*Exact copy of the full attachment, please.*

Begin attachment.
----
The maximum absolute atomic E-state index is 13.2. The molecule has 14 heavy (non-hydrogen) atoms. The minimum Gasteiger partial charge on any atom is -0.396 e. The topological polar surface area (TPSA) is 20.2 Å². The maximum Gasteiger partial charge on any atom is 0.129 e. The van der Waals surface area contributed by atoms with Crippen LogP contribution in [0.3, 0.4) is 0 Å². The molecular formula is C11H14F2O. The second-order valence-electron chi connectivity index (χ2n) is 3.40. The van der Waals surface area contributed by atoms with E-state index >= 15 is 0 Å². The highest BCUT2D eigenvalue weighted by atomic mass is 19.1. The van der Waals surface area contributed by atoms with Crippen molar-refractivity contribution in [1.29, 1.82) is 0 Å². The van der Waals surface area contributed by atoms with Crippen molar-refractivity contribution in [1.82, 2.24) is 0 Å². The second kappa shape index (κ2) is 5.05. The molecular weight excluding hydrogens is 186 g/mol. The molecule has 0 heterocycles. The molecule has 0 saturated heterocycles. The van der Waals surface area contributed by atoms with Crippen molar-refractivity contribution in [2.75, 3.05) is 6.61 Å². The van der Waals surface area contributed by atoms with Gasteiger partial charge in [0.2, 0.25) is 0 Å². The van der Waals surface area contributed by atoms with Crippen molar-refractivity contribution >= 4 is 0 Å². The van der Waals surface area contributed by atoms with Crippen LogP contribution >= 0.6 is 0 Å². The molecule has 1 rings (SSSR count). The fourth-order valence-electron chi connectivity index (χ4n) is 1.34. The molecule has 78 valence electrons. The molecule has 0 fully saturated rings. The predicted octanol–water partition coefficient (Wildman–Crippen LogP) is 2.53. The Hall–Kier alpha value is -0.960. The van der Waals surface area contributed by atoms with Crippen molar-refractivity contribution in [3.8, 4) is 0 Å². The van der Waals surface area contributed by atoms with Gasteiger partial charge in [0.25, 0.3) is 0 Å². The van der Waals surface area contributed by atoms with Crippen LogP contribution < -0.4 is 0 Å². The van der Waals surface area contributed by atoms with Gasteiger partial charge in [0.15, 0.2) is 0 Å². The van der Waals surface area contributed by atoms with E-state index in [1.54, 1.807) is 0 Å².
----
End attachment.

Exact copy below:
The maximum absolute atomic E-state index is 13.2. The molecule has 14 heavy (non-hydrogen) atoms. The minimum Gasteiger partial charge on any atom is -0.396 e. The topological polar surface area (TPSA) is 20.2 Å². The maximum Gasteiger partial charge on any atom is 0.129 e. The van der Waals surface area contributed by atoms with Crippen LogP contribution in [0.3, 0.4) is 0 Å². The molecular formula is C11H14F2O. The second-order valence-electron chi connectivity index (χ2n) is 3.40. The van der Waals surface area contributed by atoms with E-state index >= 15 is 0 Å². The highest BCUT2D eigenvalue weighted by atomic mass is 19.1. The van der Waals surface area contributed by atoms with Crippen molar-refractivity contribution in [1.29, 1.82) is 0 Å². The van der Waals surface area contributed by atoms with Crippen molar-refractivity contribution in [1.82, 2.24) is 0 Å². The second kappa shape index (κ2) is 5.05. The molecular weight excluding hydrogens is 186 g/mol. The molecule has 0 heterocycles. The molecule has 0 saturated heterocycles. The van der Waals surface area contributed by atoms with Crippen molar-refractivity contribution in [2.75, 3.05) is 6.61 Å². The van der Waals surface area contributed by atoms with Gasteiger partial charge in [0.2, 0.25) is 0 Å². The van der Waals surface area contributed by atoms with Crippen molar-refractivity contribution >= 4 is 0 Å². The van der Waals surface area contributed by atoms with Crippen LogP contribution >= 0.6 is 0 Å². The molecule has 1 rings (SSSR count). The fourth-order valence-electron chi connectivity index (χ4n) is 1.34. The molecule has 78 valence electrons. The molecule has 0 fully saturated rings. The predicted octanol–water partition coefficient (Wildman–Crippen LogP) is 2.53. The Hall–Kier alpha value is -0.960. The van der Waals surface area contributed by atoms with Crippen molar-refractivity contribution in [3.8, 4) is 0 Å². The van der Waals surface area contributed by atoms with Gasteiger partial charge in [0.25, 0.3) is 0 Å². The van der Waals surface area contributed by atoms with Crippen LogP contribution < -0.4 is 0 Å². The van der Waals surface area contributed by atoms with Gasteiger partial charge in [0.15, 0.2) is 0 Å². The van der Waals surface area contributed by atoms with E-state index in [1.54, 1.807) is 0 Å².